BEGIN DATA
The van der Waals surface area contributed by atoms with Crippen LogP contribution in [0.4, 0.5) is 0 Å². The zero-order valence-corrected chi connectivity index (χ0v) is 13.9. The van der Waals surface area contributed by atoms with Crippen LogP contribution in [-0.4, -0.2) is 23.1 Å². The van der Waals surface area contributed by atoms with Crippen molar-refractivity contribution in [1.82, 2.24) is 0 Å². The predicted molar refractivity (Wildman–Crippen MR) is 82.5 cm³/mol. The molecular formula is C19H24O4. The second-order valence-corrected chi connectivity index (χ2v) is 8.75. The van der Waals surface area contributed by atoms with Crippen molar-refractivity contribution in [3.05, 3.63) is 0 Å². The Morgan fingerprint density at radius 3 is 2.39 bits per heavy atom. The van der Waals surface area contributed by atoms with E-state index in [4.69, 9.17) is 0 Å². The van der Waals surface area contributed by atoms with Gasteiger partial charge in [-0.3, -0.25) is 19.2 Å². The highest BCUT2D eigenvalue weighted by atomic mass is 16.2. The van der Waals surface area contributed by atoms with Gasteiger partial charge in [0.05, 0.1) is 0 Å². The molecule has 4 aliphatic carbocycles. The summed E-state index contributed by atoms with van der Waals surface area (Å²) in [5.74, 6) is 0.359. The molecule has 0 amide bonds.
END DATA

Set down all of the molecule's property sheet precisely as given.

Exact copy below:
The van der Waals surface area contributed by atoms with Crippen LogP contribution in [0.4, 0.5) is 0 Å². The zero-order valence-corrected chi connectivity index (χ0v) is 13.9. The van der Waals surface area contributed by atoms with Crippen LogP contribution in [-0.4, -0.2) is 23.1 Å². The van der Waals surface area contributed by atoms with Crippen molar-refractivity contribution in [1.82, 2.24) is 0 Å². The predicted molar refractivity (Wildman–Crippen MR) is 82.5 cm³/mol. The molecular formula is C19H24O4. The second-order valence-corrected chi connectivity index (χ2v) is 8.75. The van der Waals surface area contributed by atoms with Crippen molar-refractivity contribution in [3.05, 3.63) is 0 Å². The Morgan fingerprint density at radius 3 is 2.39 bits per heavy atom. The van der Waals surface area contributed by atoms with E-state index in [4.69, 9.17) is 0 Å². The van der Waals surface area contributed by atoms with Gasteiger partial charge in [-0.3, -0.25) is 19.2 Å². The highest BCUT2D eigenvalue weighted by atomic mass is 16.2. The van der Waals surface area contributed by atoms with Gasteiger partial charge in [0.05, 0.1) is 0 Å². The molecule has 4 aliphatic carbocycles. The summed E-state index contributed by atoms with van der Waals surface area (Å²) in [5.74, 6) is 0.359. The molecule has 0 amide bonds.